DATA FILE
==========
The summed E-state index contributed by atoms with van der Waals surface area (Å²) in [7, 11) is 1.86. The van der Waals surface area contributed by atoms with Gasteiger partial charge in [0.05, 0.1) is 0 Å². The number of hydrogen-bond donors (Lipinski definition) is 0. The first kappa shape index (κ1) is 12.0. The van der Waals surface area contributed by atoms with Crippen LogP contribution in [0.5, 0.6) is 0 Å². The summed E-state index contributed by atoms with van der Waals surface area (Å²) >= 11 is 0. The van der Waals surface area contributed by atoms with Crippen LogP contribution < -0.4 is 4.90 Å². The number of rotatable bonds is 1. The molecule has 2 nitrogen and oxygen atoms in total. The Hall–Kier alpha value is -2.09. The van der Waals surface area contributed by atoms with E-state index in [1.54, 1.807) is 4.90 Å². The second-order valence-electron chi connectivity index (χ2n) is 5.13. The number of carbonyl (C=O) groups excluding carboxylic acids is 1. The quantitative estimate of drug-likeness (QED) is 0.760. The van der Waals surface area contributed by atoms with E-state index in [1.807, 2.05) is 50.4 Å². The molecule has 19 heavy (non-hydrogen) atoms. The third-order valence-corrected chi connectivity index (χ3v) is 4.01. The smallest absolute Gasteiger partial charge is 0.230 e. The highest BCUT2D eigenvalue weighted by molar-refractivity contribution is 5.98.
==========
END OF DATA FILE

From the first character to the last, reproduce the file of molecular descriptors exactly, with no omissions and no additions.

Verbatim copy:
The summed E-state index contributed by atoms with van der Waals surface area (Å²) in [7, 11) is 1.86. The van der Waals surface area contributed by atoms with Gasteiger partial charge in [0.05, 0.1) is 0 Å². The number of hydrogen-bond donors (Lipinski definition) is 0. The first kappa shape index (κ1) is 12.0. The van der Waals surface area contributed by atoms with Crippen LogP contribution in [0.5, 0.6) is 0 Å². The summed E-state index contributed by atoms with van der Waals surface area (Å²) >= 11 is 0. The van der Waals surface area contributed by atoms with Crippen LogP contribution < -0.4 is 4.90 Å². The number of rotatable bonds is 1. The molecule has 2 nitrogen and oxygen atoms in total. The Hall–Kier alpha value is -2.09. The van der Waals surface area contributed by atoms with E-state index in [1.54, 1.807) is 4.90 Å². The second-order valence-electron chi connectivity index (χ2n) is 5.13. The number of carbonyl (C=O) groups excluding carboxylic acids is 1. The quantitative estimate of drug-likeness (QED) is 0.760. The van der Waals surface area contributed by atoms with E-state index in [1.807, 2.05) is 50.4 Å². The molecule has 19 heavy (non-hydrogen) atoms. The third-order valence-corrected chi connectivity index (χ3v) is 4.01. The smallest absolute Gasteiger partial charge is 0.230 e. The highest BCUT2D eigenvalue weighted by molar-refractivity contribution is 5.98.